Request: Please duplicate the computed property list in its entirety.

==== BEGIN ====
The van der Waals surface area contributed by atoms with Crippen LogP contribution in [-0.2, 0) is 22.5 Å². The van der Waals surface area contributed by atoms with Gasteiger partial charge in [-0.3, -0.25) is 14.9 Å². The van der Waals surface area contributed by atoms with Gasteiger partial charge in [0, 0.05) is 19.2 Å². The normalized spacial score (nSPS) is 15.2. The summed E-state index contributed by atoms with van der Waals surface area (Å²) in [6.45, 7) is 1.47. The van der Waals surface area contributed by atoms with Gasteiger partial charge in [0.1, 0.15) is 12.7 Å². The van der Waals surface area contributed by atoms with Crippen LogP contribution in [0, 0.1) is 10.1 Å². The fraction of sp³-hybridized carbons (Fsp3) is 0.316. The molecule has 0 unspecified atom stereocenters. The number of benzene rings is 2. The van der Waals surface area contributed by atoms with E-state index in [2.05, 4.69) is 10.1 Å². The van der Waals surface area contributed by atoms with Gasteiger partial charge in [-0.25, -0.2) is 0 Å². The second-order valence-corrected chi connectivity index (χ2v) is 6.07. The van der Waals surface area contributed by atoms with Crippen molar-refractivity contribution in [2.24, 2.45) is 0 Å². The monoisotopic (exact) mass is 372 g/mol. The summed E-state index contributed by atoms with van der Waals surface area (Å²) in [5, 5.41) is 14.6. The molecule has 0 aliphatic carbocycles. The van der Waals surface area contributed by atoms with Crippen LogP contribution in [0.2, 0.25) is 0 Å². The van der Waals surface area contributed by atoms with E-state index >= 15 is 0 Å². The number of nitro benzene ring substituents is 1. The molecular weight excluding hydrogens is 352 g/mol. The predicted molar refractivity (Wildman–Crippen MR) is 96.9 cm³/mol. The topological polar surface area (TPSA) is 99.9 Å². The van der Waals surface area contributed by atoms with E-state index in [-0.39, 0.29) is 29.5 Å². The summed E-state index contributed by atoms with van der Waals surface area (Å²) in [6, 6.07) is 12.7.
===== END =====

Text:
The van der Waals surface area contributed by atoms with Crippen LogP contribution in [-0.2, 0) is 22.5 Å². The van der Waals surface area contributed by atoms with Gasteiger partial charge in [-0.3, -0.25) is 14.9 Å². The van der Waals surface area contributed by atoms with Gasteiger partial charge in [0, 0.05) is 19.2 Å². The normalized spacial score (nSPS) is 15.2. The summed E-state index contributed by atoms with van der Waals surface area (Å²) in [6.45, 7) is 1.47. The van der Waals surface area contributed by atoms with Gasteiger partial charge in [0.1, 0.15) is 12.7 Å². The van der Waals surface area contributed by atoms with Crippen LogP contribution in [0, 0.1) is 10.1 Å². The fraction of sp³-hybridized carbons (Fsp3) is 0.316. The molecule has 0 unspecified atom stereocenters. The number of benzene rings is 2. The van der Waals surface area contributed by atoms with E-state index in [2.05, 4.69) is 10.1 Å². The van der Waals surface area contributed by atoms with Gasteiger partial charge in [-0.25, -0.2) is 0 Å². The second-order valence-corrected chi connectivity index (χ2v) is 6.07. The van der Waals surface area contributed by atoms with Crippen molar-refractivity contribution in [2.24, 2.45) is 0 Å². The monoisotopic (exact) mass is 372 g/mol. The summed E-state index contributed by atoms with van der Waals surface area (Å²) in [5, 5.41) is 14.6. The molecule has 0 aliphatic carbocycles. The van der Waals surface area contributed by atoms with Crippen LogP contribution in [0.2, 0.25) is 0 Å². The van der Waals surface area contributed by atoms with E-state index >= 15 is 0 Å². The number of nitro benzene ring substituents is 1. The molecular weight excluding hydrogens is 352 g/mol. The predicted molar refractivity (Wildman–Crippen MR) is 96.9 cm³/mol. The topological polar surface area (TPSA) is 99.9 Å². The van der Waals surface area contributed by atoms with E-state index in [-0.39, 0.29) is 29.5 Å². The summed E-state index contributed by atoms with van der Waals surface area (Å²) in [6, 6.07) is 12.7.